From radio show listener Jeremy in Iowa, comes this post that attempts to define the difference between natural born and native born citizen.
I met Jeremy when we were in Des Moines during the Tea Party Express Rally at which presidential candidate Michele Bachmann spoke.
Geo-political vs Biological: The Constitutional eligibility issue rises again
08/26/2011 — Jeremy
You might have a wonder why I might use a title to this post as “Geo-political vs Biological”. Well it has to do with the discussion around the eligibility of the President of these United States as listed in Art 2.1.5 of the Constitution, that one being a ‘natural-born citizen’.
Well, there continues to be a lot of confusion around who are not eligible but are thought to be; namely Bobby Jindal, Marco Rubio, & Barack Obama. Okay then, let me try to break it down so you might understand if you think all 3 are eligible.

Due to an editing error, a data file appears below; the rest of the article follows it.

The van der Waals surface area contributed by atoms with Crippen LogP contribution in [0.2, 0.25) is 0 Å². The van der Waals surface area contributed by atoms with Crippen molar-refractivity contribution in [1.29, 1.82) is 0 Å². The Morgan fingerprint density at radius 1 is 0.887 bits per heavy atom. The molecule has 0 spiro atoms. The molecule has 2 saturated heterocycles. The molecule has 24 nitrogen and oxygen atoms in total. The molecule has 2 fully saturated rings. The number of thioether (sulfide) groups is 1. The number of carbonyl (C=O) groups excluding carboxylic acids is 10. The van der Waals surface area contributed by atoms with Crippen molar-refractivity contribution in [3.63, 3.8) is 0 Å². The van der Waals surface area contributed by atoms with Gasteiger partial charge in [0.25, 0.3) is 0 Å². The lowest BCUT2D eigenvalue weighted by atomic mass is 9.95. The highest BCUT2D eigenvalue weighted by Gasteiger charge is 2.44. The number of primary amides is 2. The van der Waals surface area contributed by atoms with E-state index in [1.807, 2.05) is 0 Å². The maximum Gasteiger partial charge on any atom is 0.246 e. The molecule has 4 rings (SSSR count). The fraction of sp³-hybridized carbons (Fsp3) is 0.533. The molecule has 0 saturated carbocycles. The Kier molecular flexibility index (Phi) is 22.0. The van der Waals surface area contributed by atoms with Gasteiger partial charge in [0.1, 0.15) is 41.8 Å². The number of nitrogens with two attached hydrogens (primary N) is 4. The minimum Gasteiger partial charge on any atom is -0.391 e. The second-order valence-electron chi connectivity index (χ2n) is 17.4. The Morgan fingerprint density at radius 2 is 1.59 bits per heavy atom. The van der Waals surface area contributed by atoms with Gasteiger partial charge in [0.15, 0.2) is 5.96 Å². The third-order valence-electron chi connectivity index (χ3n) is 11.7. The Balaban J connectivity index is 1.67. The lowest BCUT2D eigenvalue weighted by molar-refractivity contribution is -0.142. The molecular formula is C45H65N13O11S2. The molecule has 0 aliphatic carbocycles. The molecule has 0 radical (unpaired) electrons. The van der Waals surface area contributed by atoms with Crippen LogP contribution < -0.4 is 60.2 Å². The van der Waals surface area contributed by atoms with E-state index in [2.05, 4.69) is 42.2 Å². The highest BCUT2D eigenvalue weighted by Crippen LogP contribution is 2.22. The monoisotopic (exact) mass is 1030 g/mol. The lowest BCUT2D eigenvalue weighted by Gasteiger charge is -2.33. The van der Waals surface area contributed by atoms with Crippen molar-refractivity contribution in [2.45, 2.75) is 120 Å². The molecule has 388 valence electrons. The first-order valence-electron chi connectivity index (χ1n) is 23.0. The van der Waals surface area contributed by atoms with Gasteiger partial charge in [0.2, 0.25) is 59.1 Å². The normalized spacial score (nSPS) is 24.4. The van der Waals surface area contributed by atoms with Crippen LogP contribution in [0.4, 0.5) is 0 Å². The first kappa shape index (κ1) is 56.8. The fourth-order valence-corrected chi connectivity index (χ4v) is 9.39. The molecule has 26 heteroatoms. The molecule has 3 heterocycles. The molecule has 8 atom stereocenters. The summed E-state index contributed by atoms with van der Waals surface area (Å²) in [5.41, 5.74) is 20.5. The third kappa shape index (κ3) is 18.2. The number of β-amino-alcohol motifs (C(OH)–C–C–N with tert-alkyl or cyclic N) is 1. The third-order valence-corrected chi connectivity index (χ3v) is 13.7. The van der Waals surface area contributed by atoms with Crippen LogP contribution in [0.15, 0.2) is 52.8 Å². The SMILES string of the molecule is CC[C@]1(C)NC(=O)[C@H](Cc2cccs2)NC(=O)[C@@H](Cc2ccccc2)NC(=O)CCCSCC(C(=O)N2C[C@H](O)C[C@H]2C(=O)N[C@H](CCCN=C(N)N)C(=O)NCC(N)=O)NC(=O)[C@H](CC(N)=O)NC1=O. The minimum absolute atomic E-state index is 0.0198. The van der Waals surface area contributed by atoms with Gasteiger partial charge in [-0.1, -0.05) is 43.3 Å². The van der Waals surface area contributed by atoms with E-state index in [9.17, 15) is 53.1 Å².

There are two terms people keep confusing one as equating to the other. One is ‘native born citizen’ and the other is ‘natural born citizen’, confusing the latter as the former. This will explain the title as well.
The term ‘native born citizen’ has to do with Geo-political, borders or countries created by man. As in “born within the boundaries of a country and acquiring citizenship, usually granted by the law of the country”.
Now the term ‘natural born citizen’ gets it own meaning if broken down with definitions. Starting off with the first part is ‘natural’ or ‘being of nature’. And to expand that into “becoming a citizen by the nature of biology, by which being born into citizenship”.
Many try to argue that it only takes 1 parent to be a citizen to have their offspring be a ‘natural born citizen’, but this can be dis proven with the long used term “it takes 2 to tango” if you happen to catch my drift & some thought. “Through the nature of biology to acquire citizenship through the parentage” might be a better way to say it. But also something to think about if you have a child with 2 different ways they can go in their citizenship (each parent is a citizen of a different country), it often divides their loyalty, but yes it may not always be the case.